I work in a health care environment and I am trying to integrate provenance into a system that tracks guidelines for clinical practice and decision support.  Most of the software that would create, manage, and consume provenance information is enterprise-grade and object-oriented.  In addition, the clinical IT teams that develop and maintain the software do not have expertise in semantic web technology.  It simply would not be practical for me to design a solution that uses RDF.  This is why I created my own OO view of PROV when I reviewed the spec (see http://lists.w3.org/Archives/Public/public-prov-comments/2012Jul/0010.html).

This is, of course, also the reason why so many of the comments that I submitted about PROV concern the data model and why resolutions that use RDF/SW approaches don't necessarily work for my case (see http://www.w3.org/2011/prov/track/issues/520 for an example).  Some of the freedoms and strengths that semantic web approaches provide present problems in other technologies.

I recognize that my use case may not be representative, nor may it be a primary target for PROV.  Given the statements in the root of this thread, however, I thought I would throw my 2 cents in.

Thanks,
Bob



________________________________
From: public-prov-wg-request@listhub.w3.org [mailto:public-prov-wg-request@listhub.w3.org] On Behalf Of Tom De Nies
Sent: Wednesday, October 10, 2012 3:52 AM
To: public-prov-wg@w3.org
Subject: Re: Provenance specs: have we lost sight of the goal?

Hi Graham,

I think your statement of "Why should I bother?  It doesn't matter to me, I won't use it" applies to any standard out there. I'm sure that for a non-linked-data-expert the RDF specifications appear daunting, but that doesn't mean they're not widely used.
I believe our main goal is facilitating the interchange of provenance, not making sure every non-expert can assert his own after 10 minutes of reading. You don't expect to learn all of CSS in one day either. Maybe you'd be able to position some divs and change some colors after some practice, much as you'd be able to make some basic PROV assertions after reading the PROV-DM core or the primer. Also, much like there are tools to manage a page's layout for people who don't want to learn CSS, you can expect tools to manage PROV information associated with a document. These tools are created by experts, who know the spec in and out, but the /use/ of the standard is widespread, even among non-experts.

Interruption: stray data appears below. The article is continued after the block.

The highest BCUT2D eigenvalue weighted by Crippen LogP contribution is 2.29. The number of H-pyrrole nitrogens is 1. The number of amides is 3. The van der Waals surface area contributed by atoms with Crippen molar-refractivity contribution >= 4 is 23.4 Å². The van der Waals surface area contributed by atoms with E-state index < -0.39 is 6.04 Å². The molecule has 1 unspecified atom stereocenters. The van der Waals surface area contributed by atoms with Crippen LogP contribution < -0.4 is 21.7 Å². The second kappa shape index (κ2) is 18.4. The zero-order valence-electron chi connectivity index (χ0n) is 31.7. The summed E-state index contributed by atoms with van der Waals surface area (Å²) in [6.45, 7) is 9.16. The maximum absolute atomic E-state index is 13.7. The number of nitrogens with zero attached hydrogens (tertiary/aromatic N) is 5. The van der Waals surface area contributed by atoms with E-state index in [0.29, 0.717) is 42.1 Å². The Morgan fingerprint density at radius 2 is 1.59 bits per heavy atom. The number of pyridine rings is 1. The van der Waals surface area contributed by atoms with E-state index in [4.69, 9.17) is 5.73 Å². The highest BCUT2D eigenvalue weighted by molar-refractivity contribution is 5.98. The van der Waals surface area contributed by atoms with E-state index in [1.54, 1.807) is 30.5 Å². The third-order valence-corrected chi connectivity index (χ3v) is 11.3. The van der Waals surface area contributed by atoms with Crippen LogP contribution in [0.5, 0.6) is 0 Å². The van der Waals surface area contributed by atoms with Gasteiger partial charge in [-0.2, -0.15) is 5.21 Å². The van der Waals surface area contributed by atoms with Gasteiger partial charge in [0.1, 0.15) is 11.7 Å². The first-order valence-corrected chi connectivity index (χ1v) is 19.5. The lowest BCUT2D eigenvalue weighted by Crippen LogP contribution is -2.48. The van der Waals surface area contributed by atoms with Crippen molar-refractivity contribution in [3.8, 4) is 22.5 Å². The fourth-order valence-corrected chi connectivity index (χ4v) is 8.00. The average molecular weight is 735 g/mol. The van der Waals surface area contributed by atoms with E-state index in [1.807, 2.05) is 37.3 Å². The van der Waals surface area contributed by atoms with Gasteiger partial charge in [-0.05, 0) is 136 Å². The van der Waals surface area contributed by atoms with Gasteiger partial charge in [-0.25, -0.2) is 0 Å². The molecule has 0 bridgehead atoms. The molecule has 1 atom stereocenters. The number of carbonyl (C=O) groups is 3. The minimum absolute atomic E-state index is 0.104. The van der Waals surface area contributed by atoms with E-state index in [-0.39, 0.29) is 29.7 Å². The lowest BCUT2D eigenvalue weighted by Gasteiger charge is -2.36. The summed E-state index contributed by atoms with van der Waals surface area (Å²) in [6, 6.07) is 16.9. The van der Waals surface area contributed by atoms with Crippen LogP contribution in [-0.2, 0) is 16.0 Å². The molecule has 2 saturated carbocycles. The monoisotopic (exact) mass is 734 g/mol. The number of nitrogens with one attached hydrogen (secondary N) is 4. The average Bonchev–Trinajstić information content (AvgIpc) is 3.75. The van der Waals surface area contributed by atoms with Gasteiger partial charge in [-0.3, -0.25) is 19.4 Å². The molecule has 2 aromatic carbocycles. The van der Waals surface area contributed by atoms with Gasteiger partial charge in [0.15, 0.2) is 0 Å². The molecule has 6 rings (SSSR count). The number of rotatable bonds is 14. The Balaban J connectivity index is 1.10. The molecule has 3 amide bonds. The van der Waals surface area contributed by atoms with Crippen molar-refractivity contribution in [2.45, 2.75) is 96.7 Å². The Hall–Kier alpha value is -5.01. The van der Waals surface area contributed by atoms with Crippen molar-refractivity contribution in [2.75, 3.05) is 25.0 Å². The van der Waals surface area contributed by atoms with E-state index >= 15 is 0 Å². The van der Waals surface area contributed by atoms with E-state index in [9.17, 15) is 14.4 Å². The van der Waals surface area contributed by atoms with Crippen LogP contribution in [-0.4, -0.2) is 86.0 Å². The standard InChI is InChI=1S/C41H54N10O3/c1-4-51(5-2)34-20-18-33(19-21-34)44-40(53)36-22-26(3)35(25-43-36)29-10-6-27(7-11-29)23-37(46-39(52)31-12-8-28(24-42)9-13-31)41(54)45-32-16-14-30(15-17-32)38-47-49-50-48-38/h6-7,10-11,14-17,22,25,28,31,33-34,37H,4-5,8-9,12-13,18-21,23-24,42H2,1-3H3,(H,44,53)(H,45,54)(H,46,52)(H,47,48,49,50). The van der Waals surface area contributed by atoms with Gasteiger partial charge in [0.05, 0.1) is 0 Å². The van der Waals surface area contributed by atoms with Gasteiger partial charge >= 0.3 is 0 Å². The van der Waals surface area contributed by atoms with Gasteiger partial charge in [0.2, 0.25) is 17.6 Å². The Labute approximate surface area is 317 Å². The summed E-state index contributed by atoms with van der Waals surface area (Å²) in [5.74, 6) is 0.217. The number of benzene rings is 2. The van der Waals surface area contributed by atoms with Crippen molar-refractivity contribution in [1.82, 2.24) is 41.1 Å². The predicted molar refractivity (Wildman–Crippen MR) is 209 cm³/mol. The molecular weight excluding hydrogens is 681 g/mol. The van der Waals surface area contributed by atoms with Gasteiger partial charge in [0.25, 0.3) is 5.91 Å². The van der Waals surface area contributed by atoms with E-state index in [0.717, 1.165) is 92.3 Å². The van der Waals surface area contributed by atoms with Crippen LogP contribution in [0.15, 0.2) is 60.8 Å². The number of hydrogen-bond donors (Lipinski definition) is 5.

Just my thoughts on the matter...
Enjoy the rest of your holiday!

Best regards,
Tom

2012/10/10 Paolo Missier <Paolo.Missier@ncl.ac.uk<mailto:Paolo.Missier@ncl.ac.uk>>
Hi Paul, Graham

regarding pathway to adoption and simplicity, I think the primer does a good job at showing how to do "simple things simply". That should help reduce adoption anxiety.
Next, I think a best practices doc with a collection of provenance patterns and possibly case studies will be key to adoption.

-Paolo




On 10/10/2012 07:27, Paul Groth wrote:
Hi Graham,

First, enjoy your holiday.

I think you make 2 a bit different points that I'd like to respond to
around adoption and simplicity.

1) Adoption
I'm actually enthusiastic about adoption. We already have two software
implementations coming from outside the WG [1], [2]. As well as
positive reports of usage by WG members. Once we get to
recommendations prov will be included as part of the rdfa initial